By S
éamus Smyth

5. Clean up Hawrelak Park

Apparently this park was built on an ancient landfill which certainly won’t help matters. But regardless of its unfortunate past life, this place is literally in the chest cavity of the city. Despite the mountains of bird poop, people still flock to this summertime Mecca year after year. Why don’t we give the boys and girls something to do besides watch the dogs of passerby’s bark at one another and dodge the bewildered Frisbees of pseudo-athletes? Let’s throw some sand on that plot of grass, turn that giant body of water into the biggest pool party Edmonton has ever seen, so we can stop pretending driving out to Alberta Beach and Pigeon Lake isn’t a pain in the rectum.

4. Create a more pedestrian-friendly Whyte Ave

Every major metropolis in the world has a main strip of its central area shut off from traffic and open to pedestrians at all hours. It would be impossible to do on Jasper Ave because it serves as a main artery for commuters coming to and from work. But Whyte Ave could potentially pull it off. Would it require some re-configuring for adjacent apartment buildings? Yes. Would there likely need to be a parking area created on the edge of the pathways so people can at least get that far? Yes. Wow, that was easy.

3. Support the downtown arena

The arena is going through regardless of the $100 trillion shortfall, or whatever the number comes out to. But rather than be skeptics about the entire procedure, why don’t Edmontonians begin looking at methods of coming up with this extra cash? This arena will be a massive boon to not only downtown, but to the entire city; think hard Mr. and Mrs. Brightside.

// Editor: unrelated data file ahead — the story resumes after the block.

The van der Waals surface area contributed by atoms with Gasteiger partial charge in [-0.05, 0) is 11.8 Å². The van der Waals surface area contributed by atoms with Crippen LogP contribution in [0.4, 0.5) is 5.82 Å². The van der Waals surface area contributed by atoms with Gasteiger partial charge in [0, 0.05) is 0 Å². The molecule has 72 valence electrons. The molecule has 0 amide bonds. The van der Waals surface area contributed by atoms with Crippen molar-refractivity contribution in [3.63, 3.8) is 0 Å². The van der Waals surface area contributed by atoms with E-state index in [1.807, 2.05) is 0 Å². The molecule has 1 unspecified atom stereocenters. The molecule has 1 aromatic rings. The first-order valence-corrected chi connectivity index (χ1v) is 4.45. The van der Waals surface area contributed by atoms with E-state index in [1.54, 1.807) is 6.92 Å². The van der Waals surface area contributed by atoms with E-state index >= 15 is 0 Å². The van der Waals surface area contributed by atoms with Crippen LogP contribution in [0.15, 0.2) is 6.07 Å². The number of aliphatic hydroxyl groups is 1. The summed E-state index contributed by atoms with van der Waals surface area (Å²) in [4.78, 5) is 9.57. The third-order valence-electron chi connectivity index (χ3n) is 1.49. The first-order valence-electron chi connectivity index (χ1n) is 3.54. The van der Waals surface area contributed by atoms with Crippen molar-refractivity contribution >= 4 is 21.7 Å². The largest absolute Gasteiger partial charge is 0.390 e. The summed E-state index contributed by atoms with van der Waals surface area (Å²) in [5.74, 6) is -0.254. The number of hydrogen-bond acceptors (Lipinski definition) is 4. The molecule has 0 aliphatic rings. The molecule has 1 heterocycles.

2. Fight back against mosquitoes

I am not a scientist; therefore I cannot recommend any reasonable solution to fighting back against the evil mosquito population except for calling for their complete annihilation. Yes, the squeeters are bad in a number of places across Canada during the summer, but they seemed to have become die-hard Edmonton fans over the past three years. What was once a pest is now a legitimate reason to stay indoors, or worse for the city, have people vacation to other areas because the problem is no longer tolerable.

1. Put an end to the endless growth of suburbia

Edmonton desperately needs to begin building up and refrain from building out. Part of the reason that the downtown core lacks life is that not enough human beings actually live there. The city is obsessed with the white picket fence/backyard concept, even if it is nearly an hour outside of the city’s core. This inclination to live on the outskirts of the heart of the city puts a huge burden on the city’s services, which in turn, raises the cost. It is time for Edmontonians to embrace the idea that one should live relatively close to where they work. So if you work downtown, would you mind living there as well? You likely won’t have to drive as much (if at all,) you can take advantage of the local facilities, and allow those who work on the Southside to, you guessed it, live on the Southside. Welcome to a new, greener, and unquestionably more intelligent way of living in Edmonton.